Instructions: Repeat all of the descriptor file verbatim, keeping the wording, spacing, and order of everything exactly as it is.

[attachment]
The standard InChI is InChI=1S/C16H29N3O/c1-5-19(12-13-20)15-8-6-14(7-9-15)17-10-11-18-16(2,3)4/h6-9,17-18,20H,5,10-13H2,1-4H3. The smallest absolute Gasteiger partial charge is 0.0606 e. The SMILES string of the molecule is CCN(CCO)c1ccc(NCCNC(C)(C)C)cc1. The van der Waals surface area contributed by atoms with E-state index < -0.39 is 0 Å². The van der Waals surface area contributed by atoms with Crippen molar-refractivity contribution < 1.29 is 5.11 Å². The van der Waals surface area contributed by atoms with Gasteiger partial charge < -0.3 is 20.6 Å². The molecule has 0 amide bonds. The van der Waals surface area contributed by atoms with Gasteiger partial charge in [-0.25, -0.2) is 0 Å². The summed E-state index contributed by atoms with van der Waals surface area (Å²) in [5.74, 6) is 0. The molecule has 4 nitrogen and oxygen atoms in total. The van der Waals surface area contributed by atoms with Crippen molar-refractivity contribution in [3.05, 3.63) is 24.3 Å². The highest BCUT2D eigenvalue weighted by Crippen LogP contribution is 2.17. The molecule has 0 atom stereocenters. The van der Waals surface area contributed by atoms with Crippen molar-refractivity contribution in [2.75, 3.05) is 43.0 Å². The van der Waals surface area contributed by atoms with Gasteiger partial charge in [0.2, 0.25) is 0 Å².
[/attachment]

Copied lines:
The standard InChI is InChI=1S/C16H29N3O/c1-5-19(12-13-20)15-8-6-14(7-9-15)17-10-11-18-16(2,3)4/h6-9,17-18,20H,5,10-13H2,1-4H3. The smallest absolute Gasteiger partial charge is 0.0606 e. The SMILES string of the molecule is CCN(CCO)c1ccc(NCCNC(C)(C)C)cc1. The van der Waals surface area contributed by atoms with E-state index < -0.39 is 0 Å². The van der Waals surface area contributed by atoms with Crippen molar-refractivity contribution < 1.29 is 5.11 Å². The van der Waals surface area contributed by atoms with Gasteiger partial charge < -0.3 is 20.6 Å². The molecule has 0 amide bonds. The van der Waals surface area contributed by atoms with Gasteiger partial charge in [-0.25, -0.2) is 0 Å². The summed E-state index contributed by atoms with van der Waals surface area (Å²) in [5.74, 6) is 0. The molecule has 4 nitrogen and oxygen atoms in total. The van der Waals surface area contributed by atoms with Crippen molar-refractivity contribution in [3.05, 3.63) is 24.3 Å². The highest BCUT2D eigenvalue weighted by Crippen LogP contribution is 2.17. The molecule has 0 atom stereocenters. The van der Waals surface area contributed by atoms with Crippen molar-refractivity contribution in [2.75, 3.05) is 43.0 Å². The van der Waals surface area contributed by atoms with Gasteiger partial charge in [0.2, 0.25) is 0 Å².